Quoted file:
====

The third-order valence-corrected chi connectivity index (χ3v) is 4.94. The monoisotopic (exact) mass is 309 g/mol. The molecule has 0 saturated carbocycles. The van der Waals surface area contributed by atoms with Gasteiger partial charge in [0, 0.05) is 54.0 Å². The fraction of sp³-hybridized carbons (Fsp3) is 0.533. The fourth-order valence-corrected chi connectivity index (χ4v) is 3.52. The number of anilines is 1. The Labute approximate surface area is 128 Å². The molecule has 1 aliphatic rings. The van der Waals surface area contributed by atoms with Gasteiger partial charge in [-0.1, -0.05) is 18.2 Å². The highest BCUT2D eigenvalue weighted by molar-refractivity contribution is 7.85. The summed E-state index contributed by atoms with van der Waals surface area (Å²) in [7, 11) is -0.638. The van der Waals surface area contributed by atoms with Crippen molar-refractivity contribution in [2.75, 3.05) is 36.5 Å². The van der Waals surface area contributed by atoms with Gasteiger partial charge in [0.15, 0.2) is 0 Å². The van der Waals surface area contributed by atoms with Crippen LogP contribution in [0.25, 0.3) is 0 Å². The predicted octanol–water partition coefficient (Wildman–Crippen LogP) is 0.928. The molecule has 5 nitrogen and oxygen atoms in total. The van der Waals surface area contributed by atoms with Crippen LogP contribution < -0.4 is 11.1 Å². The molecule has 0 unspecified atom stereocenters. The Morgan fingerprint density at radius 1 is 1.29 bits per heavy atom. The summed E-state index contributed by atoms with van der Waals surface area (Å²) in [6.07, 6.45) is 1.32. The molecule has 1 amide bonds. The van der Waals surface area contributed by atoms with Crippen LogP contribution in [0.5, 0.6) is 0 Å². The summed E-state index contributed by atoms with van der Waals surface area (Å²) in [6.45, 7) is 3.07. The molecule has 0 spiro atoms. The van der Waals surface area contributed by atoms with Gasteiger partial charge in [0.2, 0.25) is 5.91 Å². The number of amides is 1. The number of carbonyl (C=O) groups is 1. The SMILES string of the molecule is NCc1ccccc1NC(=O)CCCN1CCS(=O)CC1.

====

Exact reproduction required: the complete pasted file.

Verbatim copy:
The third-order valence-corrected chi connectivity index (χ3v) is 4.94. The monoisotopic (exact) mass is 309 g/mol. The molecule has 0 saturated carbocycles. The van der Waals surface area contributed by atoms with Gasteiger partial charge in [0, 0.05) is 54.0 Å². The fraction of sp³-hybridized carbons (Fsp3) is 0.533. The fourth-order valence-corrected chi connectivity index (χ4v) is 3.52. The number of anilines is 1. The Labute approximate surface area is 128 Å². The molecule has 1 aliphatic rings. The van der Waals surface area contributed by atoms with Gasteiger partial charge in [-0.1, -0.05) is 18.2 Å². The highest BCUT2D eigenvalue weighted by molar-refractivity contribution is 7.85. The summed E-state index contributed by atoms with van der Waals surface area (Å²) in [7, 11) is -0.638. The van der Waals surface area contributed by atoms with Crippen molar-refractivity contribution in [2.75, 3.05) is 36.5 Å². The van der Waals surface area contributed by atoms with Gasteiger partial charge in [0.15, 0.2) is 0 Å². The van der Waals surface area contributed by atoms with Crippen LogP contribution in [0.25, 0.3) is 0 Å². The predicted octanol–water partition coefficient (Wildman–Crippen LogP) is 0.928. The molecule has 5 nitrogen and oxygen atoms in total. The van der Waals surface area contributed by atoms with Crippen LogP contribution < -0.4 is 11.1 Å². The molecule has 0 unspecified atom stereocenters. The Morgan fingerprint density at radius 1 is 1.29 bits per heavy atom. The summed E-state index contributed by atoms with van der Waals surface area (Å²) in [6.07, 6.45) is 1.32. The molecule has 1 amide bonds. The van der Waals surface area contributed by atoms with Crippen LogP contribution in [0.5, 0.6) is 0 Å². The summed E-state index contributed by atoms with van der Waals surface area (Å²) in [6.45, 7) is 3.07. The molecule has 0 spiro atoms. The van der Waals surface area contributed by atoms with Gasteiger partial charge in [0.2, 0.25) is 5.91 Å². The number of amides is 1. The number of carbonyl (C=O) groups is 1. The SMILES string of the molecule is NCc1ccccc1NC(=O)CCCN1CCS(=O)CC1.